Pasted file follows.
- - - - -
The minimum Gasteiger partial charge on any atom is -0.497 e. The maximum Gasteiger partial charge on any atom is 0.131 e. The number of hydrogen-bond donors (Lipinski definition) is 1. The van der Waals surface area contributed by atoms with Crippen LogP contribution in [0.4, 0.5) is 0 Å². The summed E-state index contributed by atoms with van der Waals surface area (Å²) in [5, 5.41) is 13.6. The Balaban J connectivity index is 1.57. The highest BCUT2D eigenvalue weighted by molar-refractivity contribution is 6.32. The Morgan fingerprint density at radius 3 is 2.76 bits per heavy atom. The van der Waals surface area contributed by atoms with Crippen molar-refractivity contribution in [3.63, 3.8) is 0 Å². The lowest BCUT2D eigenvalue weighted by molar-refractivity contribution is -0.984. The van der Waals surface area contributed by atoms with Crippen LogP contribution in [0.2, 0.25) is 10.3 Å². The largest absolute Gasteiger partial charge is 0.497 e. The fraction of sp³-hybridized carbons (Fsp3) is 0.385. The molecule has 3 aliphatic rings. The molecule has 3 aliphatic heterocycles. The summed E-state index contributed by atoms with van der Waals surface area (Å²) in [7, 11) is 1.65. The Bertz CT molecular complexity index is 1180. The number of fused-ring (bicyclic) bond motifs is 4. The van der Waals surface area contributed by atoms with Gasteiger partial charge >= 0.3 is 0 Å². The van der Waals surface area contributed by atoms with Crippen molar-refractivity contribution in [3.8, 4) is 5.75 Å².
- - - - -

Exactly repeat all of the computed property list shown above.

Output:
The minimum Gasteiger partial charge on any atom is -0.497 e. The maximum Gasteiger partial charge on any atom is 0.131 e. The number of hydrogen-bond donors (Lipinski definition) is 1. The van der Waals surface area contributed by atoms with Crippen LogP contribution in [0.4, 0.5) is 0 Å². The summed E-state index contributed by atoms with van der Waals surface area (Å²) in [5, 5.41) is 13.6. The Balaban J connectivity index is 1.57. The highest BCUT2D eigenvalue weighted by molar-refractivity contribution is 6.32. The Morgan fingerprint density at radius 3 is 2.76 bits per heavy atom. The van der Waals surface area contributed by atoms with Crippen molar-refractivity contribution in [3.63, 3.8) is 0 Å². The lowest BCUT2D eigenvalue weighted by molar-refractivity contribution is -0.984. The van der Waals surface area contributed by atoms with Crippen LogP contribution in [0.2, 0.25) is 10.3 Å². The largest absolute Gasteiger partial charge is 0.497 e. The fraction of sp³-hybridized carbons (Fsp3) is 0.385. The molecule has 3 aliphatic rings. The molecule has 3 aliphatic heterocycles. The summed E-state index contributed by atoms with van der Waals surface area (Å²) in [7, 11) is 1.65. The Bertz CT molecular complexity index is 1180. The number of fused-ring (bicyclic) bond motifs is 4. The van der Waals surface area contributed by atoms with Gasteiger partial charge >= 0.3 is 0 Å². The van der Waals surface area contributed by atoms with Crippen molar-refractivity contribution in [3.8, 4) is 5.75 Å².